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There are a variety of opinions about this, among both doctors and J-pouchers. It also depends on the purpose of the surveillance. The risk of cancer developing in the rectal cuff is low but rectal cuff cancers do show up now and then. Sometimes inflammation or strictures or fistulas need to be managed. Folks who had colectomies because of cancer or dysplasia often choose annual pouchoscopies, and folks who had colectomies for FAP issues may have even more frequent scopes. Others tend to work out a plan with their GI or surgeon - some choose a time-based interval, and others don’t bother unless there are symptoms that need clarification. I tend toward the less frequent, symptom-based approach, so it’s been at least five years since my last pouchoscopy. It will be interesting to see what Dr. Shen recommends for you, but I’d suggest making sure he’s aware of the financial hardship first, so he can strike a proper balance in his recommendation.

Some folks are quite certain that some particular frequency is *correct*, but there’s not really much justification for that kind of certainty. The cancer risk in particular, which is positively enormous for folks with longstanding UC and intact colons, becomes a much smaller matter when the amount of colonic tissue is also much smaller.

This has been discussed frequently here in the past, and if you can fashion a search that turns up some of those discussions you will likely find them useful. I’d suggest including “annual” as one of the search terms to help locate the most relevant conversations.

Thank you so much for this so informative

I live in Houston and have great insurance but the options here are so limited for j pouch care. I should say good j pouch care. There’s a lot of terrible doctors who think they know and do not know. I have had some experiences that have made me worse.

I had been able to travel to Cleveland for years and had great care until they changed our policy based on location. Because pouchoscopy code is “done” here in town the insurance says that the care is provided and it’s my choice to go out of town. I have appealed formally and been denied based on CPT codes.

im not giving up just trying to plan.

Kate, pouch scope frequency should be determined individually, and it depends on what your diagnosis was prior to surgery, whether you have a retained rectal cuff mucosa, if you have ever had dysplasia in your pouch, and if you have ongoing pouch problems. Some doctors automatically have you come back annually. This is rather “old school” from the days when the j-pouch was new and they were gathering information. But, the procedure has been around now for over 40 years, with refinement over time. There is even fairly recent info indicating no regular surveillance is necessary when you are asymptomatic.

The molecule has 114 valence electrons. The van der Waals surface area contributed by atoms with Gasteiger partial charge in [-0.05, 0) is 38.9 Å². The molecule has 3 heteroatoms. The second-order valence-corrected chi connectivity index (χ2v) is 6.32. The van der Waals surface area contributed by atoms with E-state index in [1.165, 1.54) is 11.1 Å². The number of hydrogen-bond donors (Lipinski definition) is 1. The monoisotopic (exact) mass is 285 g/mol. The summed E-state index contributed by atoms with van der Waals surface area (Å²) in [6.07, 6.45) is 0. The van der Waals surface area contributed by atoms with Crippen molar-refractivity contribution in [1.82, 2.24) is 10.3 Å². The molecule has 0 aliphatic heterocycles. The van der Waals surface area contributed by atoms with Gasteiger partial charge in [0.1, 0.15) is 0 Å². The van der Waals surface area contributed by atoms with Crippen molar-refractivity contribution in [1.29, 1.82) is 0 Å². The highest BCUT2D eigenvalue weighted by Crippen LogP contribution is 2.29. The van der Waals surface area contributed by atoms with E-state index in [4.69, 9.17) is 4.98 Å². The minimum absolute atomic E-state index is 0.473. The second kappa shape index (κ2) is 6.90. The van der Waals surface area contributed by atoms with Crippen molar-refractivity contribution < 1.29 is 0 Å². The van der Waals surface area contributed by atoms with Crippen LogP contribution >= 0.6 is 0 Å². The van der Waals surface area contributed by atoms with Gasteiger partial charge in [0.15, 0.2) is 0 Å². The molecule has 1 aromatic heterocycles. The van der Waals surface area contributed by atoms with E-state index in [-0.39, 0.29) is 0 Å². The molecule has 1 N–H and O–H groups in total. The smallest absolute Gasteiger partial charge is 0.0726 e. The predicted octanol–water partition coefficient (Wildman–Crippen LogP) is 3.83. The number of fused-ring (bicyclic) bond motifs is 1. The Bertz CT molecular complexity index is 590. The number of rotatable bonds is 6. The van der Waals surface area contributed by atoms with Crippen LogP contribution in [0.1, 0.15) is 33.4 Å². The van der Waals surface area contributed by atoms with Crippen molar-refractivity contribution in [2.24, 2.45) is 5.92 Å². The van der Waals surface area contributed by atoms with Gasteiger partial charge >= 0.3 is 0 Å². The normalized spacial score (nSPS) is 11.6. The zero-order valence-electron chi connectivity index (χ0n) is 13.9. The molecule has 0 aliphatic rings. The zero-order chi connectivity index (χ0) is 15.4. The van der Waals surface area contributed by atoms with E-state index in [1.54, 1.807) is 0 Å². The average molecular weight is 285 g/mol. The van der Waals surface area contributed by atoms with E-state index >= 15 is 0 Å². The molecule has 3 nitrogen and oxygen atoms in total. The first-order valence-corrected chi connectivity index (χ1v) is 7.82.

But, in reality, it does not matter how many doctors recommend one thing or another. What matters is what YOUR doctor recommends (as long as you trust him/her). I do have problems and I have a scope every three years. I am currently in remission. Plus, I have never had any dysplasia show up, neither pre or post colectomy, going back to 1972.


Last edited by Jan Dollar


If you had dysplasia or cancer in your colon when removed, or a history of pouch inflammation, you should be scoped annually. Otherwise, it's discretionary and depends on whether you are having any issues or not. You still have colonic tissue (rectal cuff), and if there is that dysplasia/cancer/pouch inflammation history, you are deemed a risk and an annual scope candidate and this is just common sense. Usually cancers will start in the rectal cuff, and it should be biopsied in any scope, but ileal cancers are rare. In my case I had dysplasia when the colon was removed plus I have had chronic inflammation in the J pouch and neoterminal ileum, so I have been scoped every year for the past 40 years going back to my days with UC. It's essentially a no brainer in my case.

If you decide to go infrequently and not annually, based on the history you described, you have to ask yourself if you feel lucky, a question Clint Eastwood once famously asked in a movie after admitting he didn't know if he fired 5 shots, or 6, in the chase of a bank robber. You could choose to roll the dice, although the fellow Clint asked the question to decided not to:

I should note that Tony Snow didn't go for annual colonoscopies, rolled the dice knowing his history, and paid a huge price. But many others probably get away with it.

Last edited by CTBarrister

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